Tips on how to fill your wine cellar

Last week I wrote about the preliminaries of starting a personal wine cellar. This week I would like to get specific on what to put in the cellar. First, I think we need to define what a personal wine cellar is and what it means to own and to maintain one. A wine cellar can be a place simply to deposit wine bottles for immediate or near-term consumption or it can be a place for long-term aging as part of the cellar plan. Let's look at some of the selections for each situation:

Immediate or short-term consumption — When we speak of immediate or short-term consumption we are talking about today to about three years. I know this sounds arbitrary, but one has to decide where to think about time as it relates to cellaring wine, and putting a general time frame for a cellar works pretty well. When I give you the following specific list, understand two major points: This is not an all-inclusive list and, also, I am selecting from different price levels.

Dry white wines for short-term consumption would include but not be limited to Oregon pinot gris and viognier, white Bordeaux, most Spanish white wines such as alberino, and a host of other white wine sitting at above 12 percent alcohol and selling for under about $15. I know this is a broad range but unless the white wines are very complex and concentrated white wines destined for the cellar, the chances are that the wine will not increase in quality with age over five years from vintage date.

Sweeter white wines — Thankfully, some of the sweeter (for example) German Rieslings can age for quite some time. If you hit upon the higher end auslese wines from the better vintages, these bad boys can go on for many years, if stored well.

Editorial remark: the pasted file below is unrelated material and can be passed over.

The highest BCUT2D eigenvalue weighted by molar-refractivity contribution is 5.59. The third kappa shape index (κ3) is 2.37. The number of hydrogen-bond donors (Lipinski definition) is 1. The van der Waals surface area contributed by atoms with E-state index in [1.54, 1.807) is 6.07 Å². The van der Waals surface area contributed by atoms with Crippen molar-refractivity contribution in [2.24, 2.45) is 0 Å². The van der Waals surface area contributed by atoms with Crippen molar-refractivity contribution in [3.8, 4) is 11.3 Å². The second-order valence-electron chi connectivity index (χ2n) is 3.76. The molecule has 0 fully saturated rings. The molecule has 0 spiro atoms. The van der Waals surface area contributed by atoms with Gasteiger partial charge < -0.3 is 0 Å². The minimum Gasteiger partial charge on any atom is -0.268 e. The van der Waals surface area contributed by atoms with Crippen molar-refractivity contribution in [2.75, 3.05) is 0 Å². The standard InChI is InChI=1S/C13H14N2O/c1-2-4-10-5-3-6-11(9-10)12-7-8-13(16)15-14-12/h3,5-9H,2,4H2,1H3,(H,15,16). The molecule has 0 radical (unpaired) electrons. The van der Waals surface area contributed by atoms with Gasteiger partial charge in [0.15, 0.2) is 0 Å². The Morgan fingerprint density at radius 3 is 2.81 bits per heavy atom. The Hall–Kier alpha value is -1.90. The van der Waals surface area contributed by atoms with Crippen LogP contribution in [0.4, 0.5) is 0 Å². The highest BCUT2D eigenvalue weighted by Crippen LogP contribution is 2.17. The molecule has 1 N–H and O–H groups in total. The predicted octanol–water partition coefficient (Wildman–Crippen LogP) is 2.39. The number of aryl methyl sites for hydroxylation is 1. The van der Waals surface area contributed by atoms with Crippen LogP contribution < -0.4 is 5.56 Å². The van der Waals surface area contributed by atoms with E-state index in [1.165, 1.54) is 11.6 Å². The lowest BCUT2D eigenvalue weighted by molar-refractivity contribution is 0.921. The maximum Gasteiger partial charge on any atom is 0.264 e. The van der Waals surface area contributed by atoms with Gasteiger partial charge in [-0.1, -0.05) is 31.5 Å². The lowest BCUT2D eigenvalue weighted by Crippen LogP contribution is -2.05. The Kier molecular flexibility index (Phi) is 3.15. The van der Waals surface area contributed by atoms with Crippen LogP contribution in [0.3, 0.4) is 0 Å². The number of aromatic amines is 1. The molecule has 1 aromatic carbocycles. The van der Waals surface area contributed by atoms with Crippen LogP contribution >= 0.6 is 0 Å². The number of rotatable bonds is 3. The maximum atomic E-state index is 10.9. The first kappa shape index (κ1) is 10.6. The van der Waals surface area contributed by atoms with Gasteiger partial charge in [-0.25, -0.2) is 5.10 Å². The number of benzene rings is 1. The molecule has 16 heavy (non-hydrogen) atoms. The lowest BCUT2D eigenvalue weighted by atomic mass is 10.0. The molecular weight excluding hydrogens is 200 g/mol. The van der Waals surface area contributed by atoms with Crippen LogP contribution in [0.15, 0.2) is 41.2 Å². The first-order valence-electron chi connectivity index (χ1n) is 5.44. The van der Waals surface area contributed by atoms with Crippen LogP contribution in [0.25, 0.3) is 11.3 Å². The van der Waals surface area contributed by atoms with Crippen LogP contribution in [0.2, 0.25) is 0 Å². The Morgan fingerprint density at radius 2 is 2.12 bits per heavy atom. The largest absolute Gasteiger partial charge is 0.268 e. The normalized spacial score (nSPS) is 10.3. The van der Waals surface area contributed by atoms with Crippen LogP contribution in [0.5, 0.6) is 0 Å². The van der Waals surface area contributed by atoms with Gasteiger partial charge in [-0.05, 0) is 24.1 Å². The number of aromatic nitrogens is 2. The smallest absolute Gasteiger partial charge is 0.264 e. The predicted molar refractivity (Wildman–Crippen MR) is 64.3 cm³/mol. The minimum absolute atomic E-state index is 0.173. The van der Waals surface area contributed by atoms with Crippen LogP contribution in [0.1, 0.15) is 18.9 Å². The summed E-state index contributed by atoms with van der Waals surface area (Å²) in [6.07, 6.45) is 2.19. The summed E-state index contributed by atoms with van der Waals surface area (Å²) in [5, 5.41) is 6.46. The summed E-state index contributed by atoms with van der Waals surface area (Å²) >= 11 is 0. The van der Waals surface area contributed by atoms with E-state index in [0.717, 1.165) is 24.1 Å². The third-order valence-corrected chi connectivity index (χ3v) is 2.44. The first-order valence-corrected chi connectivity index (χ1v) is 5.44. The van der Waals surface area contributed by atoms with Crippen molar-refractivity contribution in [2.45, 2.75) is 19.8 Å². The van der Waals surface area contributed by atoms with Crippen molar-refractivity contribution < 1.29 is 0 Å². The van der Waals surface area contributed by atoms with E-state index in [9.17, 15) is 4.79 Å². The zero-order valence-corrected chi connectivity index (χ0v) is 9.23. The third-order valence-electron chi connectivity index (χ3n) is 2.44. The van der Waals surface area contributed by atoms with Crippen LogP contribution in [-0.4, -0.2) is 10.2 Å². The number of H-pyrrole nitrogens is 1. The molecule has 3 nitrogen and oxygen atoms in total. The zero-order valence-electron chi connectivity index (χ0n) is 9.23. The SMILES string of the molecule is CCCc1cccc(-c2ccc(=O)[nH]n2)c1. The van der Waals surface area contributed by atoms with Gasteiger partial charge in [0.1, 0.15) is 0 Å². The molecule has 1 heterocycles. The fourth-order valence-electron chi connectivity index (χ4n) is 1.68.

Rosé wine — With the exception of a very few rosé wines, look at maximum three years from vintage date. Rosés are purchased for their freshness and fruit.

Lighter red wines — Wine such as many of the Beaujolais, Valpolicella, Bardolino and many of the California zinfandels are meant to be consumed within five years of vintage date. Just because a wine is a red wine does not at all mean that it will age well. I cannot tell you how many cellars I have evaluated where so many red wines had gone over the hill from being left far too long in the cellar. There are not many, as a rule of thumb, red wines sitting under $15 which would be destined for long-term cellaring.

Long-term red wine cellaring — Of course, this could be a 40-page thesis but the main issue is to seek good, professional advice on what to cellar for longer than five years. My recommendations include good vintages of the following red wines: French Burgundy, French Bordeaux, northern and southern Rhones, Italian Barolo, Barbaresco, Brunello di Montalcino, Chianti Classico Riserva, taurasi, Amarone and just about any higher-end red wines from Arnaldo Caprai.

The Spanish wines are profound as well with Rioja, Ribera del Duero, Vega Sicilia and a host of other wonderful, full-bodied red wines. Portuguese reds including Dao and the profound, beautifully crafted ports are essential for the cellar. In the New World we have, among others, Oregon pinot noir, Washington state Walla Walla wines and the wonderful, powerful reds from northern California including, naturally, the tremendous Napa cabernets. We are also seeing from Australia wonderful shiraz, from Argentina and Chile a host of broodingly dark, lovely cellar-destined reds.

Obviously, this is just a small sample of the profound red wines made in the world of wine but, once again, create a good relationship with a wine professional and see what a wonderful path this can be for you and in building a fine, enjoyable cellar.

Lorn Razzano is former owner of the Wine Cellar in Ashland and works there part time. Reach him at

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